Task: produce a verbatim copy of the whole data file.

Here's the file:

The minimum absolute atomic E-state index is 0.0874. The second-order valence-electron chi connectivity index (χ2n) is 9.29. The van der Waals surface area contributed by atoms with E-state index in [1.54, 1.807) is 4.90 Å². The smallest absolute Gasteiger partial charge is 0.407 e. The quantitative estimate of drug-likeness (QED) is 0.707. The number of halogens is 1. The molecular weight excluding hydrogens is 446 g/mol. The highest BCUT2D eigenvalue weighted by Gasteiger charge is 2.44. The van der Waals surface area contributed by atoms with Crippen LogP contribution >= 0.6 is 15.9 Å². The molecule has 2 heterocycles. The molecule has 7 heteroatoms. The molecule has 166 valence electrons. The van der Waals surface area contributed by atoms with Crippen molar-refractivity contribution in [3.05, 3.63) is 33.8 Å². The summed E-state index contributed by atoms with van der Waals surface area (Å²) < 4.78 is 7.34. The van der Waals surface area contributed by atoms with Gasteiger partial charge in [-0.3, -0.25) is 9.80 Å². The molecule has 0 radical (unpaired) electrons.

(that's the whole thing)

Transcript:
The minimum absolute atomic E-state index is 0.0874. The second-order valence-electron chi connectivity index (χ2n) is 9.29. The van der Waals surface area contributed by atoms with E-state index in [1.54, 1.807) is 4.90 Å². The smallest absolute Gasteiger partial charge is 0.407 e. The quantitative estimate of drug-likeness (QED) is 0.707. The number of halogens is 1. The molecular weight excluding hydrogens is 446 g/mol. The highest BCUT2D eigenvalue weighted by Gasteiger charge is 2.44. The van der Waals surface area contributed by atoms with Crippen LogP contribution >= 0.6 is 15.9 Å². The molecule has 2 heterocycles. The molecule has 7 heteroatoms. The molecule has 166 valence electrons. The van der Waals surface area contributed by atoms with Crippen molar-refractivity contribution in [3.05, 3.63) is 33.8 Å². The summed E-state index contributed by atoms with van der Waals surface area (Å²) < 4.78 is 7.34. The van der Waals surface area contributed by atoms with Gasteiger partial charge in [-0.3, -0.25) is 9.80 Å². The molecule has 0 radical (unpaired) electrons.